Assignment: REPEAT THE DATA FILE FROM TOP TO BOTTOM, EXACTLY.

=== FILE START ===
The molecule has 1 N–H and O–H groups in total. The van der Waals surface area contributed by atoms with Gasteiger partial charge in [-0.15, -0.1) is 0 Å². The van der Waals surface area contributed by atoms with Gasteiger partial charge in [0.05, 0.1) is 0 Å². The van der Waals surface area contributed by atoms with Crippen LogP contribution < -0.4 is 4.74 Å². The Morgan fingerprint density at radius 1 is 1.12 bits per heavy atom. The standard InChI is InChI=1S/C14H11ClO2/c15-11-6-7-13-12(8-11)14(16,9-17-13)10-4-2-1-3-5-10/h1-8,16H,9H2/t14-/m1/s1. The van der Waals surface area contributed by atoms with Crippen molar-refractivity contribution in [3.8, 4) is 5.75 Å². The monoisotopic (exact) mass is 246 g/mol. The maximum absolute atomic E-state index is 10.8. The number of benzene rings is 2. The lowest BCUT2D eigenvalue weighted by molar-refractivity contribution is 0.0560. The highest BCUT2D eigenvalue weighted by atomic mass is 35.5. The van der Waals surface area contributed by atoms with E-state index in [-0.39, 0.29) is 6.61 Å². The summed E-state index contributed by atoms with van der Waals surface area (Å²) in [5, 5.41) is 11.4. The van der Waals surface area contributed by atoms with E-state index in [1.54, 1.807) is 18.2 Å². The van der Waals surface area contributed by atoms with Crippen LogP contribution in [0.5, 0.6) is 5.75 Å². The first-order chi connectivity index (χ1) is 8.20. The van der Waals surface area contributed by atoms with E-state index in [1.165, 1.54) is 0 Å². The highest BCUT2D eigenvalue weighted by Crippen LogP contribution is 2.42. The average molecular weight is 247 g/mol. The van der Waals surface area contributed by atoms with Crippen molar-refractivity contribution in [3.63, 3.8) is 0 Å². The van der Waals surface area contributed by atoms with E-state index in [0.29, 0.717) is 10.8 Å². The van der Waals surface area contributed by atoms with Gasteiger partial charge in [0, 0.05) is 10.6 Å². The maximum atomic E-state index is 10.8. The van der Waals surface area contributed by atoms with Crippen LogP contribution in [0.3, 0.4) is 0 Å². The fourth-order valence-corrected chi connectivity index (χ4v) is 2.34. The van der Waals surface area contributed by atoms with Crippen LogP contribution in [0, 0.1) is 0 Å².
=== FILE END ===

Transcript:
The molecule has 1 N–H and O–H groups in total. The van der Waals surface area contributed by atoms with Gasteiger partial charge in [-0.15, -0.1) is 0 Å². The van der Waals surface area contributed by atoms with Gasteiger partial charge in [0.05, 0.1) is 0 Å². The van der Waals surface area contributed by atoms with Crippen LogP contribution < -0.4 is 4.74 Å². The Morgan fingerprint density at radius 1 is 1.12 bits per heavy atom. The standard InChI is InChI=1S/C14H11ClO2/c15-11-6-7-13-12(8-11)14(16,9-17-13)10-4-2-1-3-5-10/h1-8,16H,9H2/t14-/m1/s1. The van der Waals surface area contributed by atoms with Crippen molar-refractivity contribution in [3.8, 4) is 5.75 Å². The monoisotopic (exact) mass is 246 g/mol. The maximum absolute atomic E-state index is 10.8. The number of benzene rings is 2. The lowest BCUT2D eigenvalue weighted by molar-refractivity contribution is 0.0560. The highest BCUT2D eigenvalue weighted by atomic mass is 35.5. The van der Waals surface area contributed by atoms with E-state index in [-0.39, 0.29) is 6.61 Å². The summed E-state index contributed by atoms with van der Waals surface area (Å²) in [5, 5.41) is 11.4. The van der Waals surface area contributed by atoms with E-state index in [1.54, 1.807) is 18.2 Å². The van der Waals surface area contributed by atoms with Crippen LogP contribution in [0.5, 0.6) is 5.75 Å². The first-order chi connectivity index (χ1) is 8.20. The van der Waals surface area contributed by atoms with E-state index in [1.165, 1.54) is 0 Å². The highest BCUT2D eigenvalue weighted by Crippen LogP contribution is 2.42. The average molecular weight is 247 g/mol. The van der Waals surface area contributed by atoms with Crippen molar-refractivity contribution in [3.63, 3.8) is 0 Å². The van der Waals surface area contributed by atoms with E-state index in [0.29, 0.717) is 10.8 Å². The van der Waals surface area contributed by atoms with Gasteiger partial charge in [0, 0.05) is 10.6 Å². The maximum atomic E-state index is 10.8. The van der Waals surface area contributed by atoms with Crippen LogP contribution in [0.3, 0.4) is 0 Å². The fourth-order valence-corrected chi connectivity index (χ4v) is 2.34. The van der Waals surface area contributed by atoms with Crippen LogP contribution in [0, 0.1) is 0 Å².